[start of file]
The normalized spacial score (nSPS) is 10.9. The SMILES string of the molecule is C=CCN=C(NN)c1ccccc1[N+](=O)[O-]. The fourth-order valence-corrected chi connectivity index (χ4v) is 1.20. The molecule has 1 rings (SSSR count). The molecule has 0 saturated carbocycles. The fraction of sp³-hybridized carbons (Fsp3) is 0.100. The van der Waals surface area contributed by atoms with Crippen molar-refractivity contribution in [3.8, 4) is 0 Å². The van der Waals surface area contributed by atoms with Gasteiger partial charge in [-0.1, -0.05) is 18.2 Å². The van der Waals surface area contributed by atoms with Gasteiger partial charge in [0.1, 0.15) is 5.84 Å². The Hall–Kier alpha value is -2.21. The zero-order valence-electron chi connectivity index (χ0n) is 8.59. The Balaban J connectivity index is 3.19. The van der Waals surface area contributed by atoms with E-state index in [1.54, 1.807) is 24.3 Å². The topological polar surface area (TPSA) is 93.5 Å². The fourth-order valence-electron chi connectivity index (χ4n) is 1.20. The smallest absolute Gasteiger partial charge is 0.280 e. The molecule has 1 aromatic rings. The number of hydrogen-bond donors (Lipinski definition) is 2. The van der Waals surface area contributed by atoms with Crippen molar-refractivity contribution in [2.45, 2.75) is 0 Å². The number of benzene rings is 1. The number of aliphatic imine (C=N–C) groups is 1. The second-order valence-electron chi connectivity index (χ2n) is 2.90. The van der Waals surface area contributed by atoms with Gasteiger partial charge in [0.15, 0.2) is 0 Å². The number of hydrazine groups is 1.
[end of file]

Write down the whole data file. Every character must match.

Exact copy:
The normalized spacial score (nSPS) is 10.9. The SMILES string of the molecule is C=CCN=C(NN)c1ccccc1[N+](=O)[O-]. The fourth-order valence-corrected chi connectivity index (χ4v) is 1.20. The molecule has 1 rings (SSSR count). The molecule has 0 saturated carbocycles. The fraction of sp³-hybridized carbons (Fsp3) is 0.100. The van der Waals surface area contributed by atoms with Crippen molar-refractivity contribution in [3.8, 4) is 0 Å². The van der Waals surface area contributed by atoms with Gasteiger partial charge in [-0.1, -0.05) is 18.2 Å². The van der Waals surface area contributed by atoms with Gasteiger partial charge in [0.1, 0.15) is 5.84 Å². The Hall–Kier alpha value is -2.21. The zero-order valence-electron chi connectivity index (χ0n) is 8.59. The Balaban J connectivity index is 3.19. The van der Waals surface area contributed by atoms with E-state index in [1.54, 1.807) is 24.3 Å². The topological polar surface area (TPSA) is 93.5 Å². The fourth-order valence-electron chi connectivity index (χ4n) is 1.20. The smallest absolute Gasteiger partial charge is 0.280 e. The molecule has 1 aromatic rings. The number of hydrogen-bond donors (Lipinski definition) is 2. The van der Waals surface area contributed by atoms with Crippen molar-refractivity contribution in [2.45, 2.75) is 0 Å². The number of benzene rings is 1. The number of aliphatic imine (C=N–C) groups is 1. The second-order valence-electron chi connectivity index (χ2n) is 2.90. The van der Waals surface area contributed by atoms with Gasteiger partial charge in [0.15, 0.2) is 0 Å². The number of hydrazine groups is 1.